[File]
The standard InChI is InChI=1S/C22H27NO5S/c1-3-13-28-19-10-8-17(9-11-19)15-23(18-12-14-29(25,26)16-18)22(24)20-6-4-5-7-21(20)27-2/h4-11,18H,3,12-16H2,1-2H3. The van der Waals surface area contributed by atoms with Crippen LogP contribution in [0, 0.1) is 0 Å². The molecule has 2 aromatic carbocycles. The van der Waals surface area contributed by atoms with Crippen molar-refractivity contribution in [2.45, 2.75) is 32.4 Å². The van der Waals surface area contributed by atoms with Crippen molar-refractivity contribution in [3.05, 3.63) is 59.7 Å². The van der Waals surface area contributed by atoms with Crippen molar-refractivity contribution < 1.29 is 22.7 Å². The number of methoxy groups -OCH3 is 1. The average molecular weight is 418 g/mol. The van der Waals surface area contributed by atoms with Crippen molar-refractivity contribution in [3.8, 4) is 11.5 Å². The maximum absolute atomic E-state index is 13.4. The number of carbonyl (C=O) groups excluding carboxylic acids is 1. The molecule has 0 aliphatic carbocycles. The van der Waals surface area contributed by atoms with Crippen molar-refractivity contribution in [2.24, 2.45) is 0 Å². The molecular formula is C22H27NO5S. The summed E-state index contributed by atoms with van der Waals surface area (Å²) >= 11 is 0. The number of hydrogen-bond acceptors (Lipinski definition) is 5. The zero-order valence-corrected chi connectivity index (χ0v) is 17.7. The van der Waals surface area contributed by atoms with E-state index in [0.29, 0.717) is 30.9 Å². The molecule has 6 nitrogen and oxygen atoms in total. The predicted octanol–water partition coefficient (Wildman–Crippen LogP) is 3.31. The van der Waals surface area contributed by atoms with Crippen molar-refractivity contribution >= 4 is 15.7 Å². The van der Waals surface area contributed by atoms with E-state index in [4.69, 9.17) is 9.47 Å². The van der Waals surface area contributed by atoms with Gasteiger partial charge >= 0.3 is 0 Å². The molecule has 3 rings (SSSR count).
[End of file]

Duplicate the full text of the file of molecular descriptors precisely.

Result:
The standard InChI is InChI=1S/C22H27NO5S/c1-3-13-28-19-10-8-17(9-11-19)15-23(18-12-14-29(25,26)16-18)22(24)20-6-4-5-7-21(20)27-2/h4-11,18H,3,12-16H2,1-2H3. The van der Waals surface area contributed by atoms with Crippen LogP contribution in [0, 0.1) is 0 Å². The molecule has 2 aromatic carbocycles. The van der Waals surface area contributed by atoms with Crippen molar-refractivity contribution in [2.45, 2.75) is 32.4 Å². The van der Waals surface area contributed by atoms with Crippen molar-refractivity contribution in [3.05, 3.63) is 59.7 Å². The van der Waals surface area contributed by atoms with Crippen molar-refractivity contribution < 1.29 is 22.7 Å². The number of methoxy groups -OCH3 is 1. The average molecular weight is 418 g/mol. The van der Waals surface area contributed by atoms with Crippen molar-refractivity contribution in [3.8, 4) is 11.5 Å². The maximum absolute atomic E-state index is 13.4. The number of carbonyl (C=O) groups excluding carboxylic acids is 1. The molecule has 0 aliphatic carbocycles. The van der Waals surface area contributed by atoms with Crippen molar-refractivity contribution in [2.24, 2.45) is 0 Å². The molecular formula is C22H27NO5S. The summed E-state index contributed by atoms with van der Waals surface area (Å²) >= 11 is 0. The number of hydrogen-bond acceptors (Lipinski definition) is 5. The zero-order valence-corrected chi connectivity index (χ0v) is 17.7. The van der Waals surface area contributed by atoms with E-state index in [0.29, 0.717) is 30.9 Å². The molecule has 6 nitrogen and oxygen atoms in total. The predicted octanol–water partition coefficient (Wildman–Crippen LogP) is 3.31. The van der Waals surface area contributed by atoms with Crippen molar-refractivity contribution >= 4 is 15.7 Å². The van der Waals surface area contributed by atoms with E-state index in [4.69, 9.17) is 9.47 Å². The van der Waals surface area contributed by atoms with Gasteiger partial charge >= 0.3 is 0 Å². The molecule has 3 rings (SSSR count).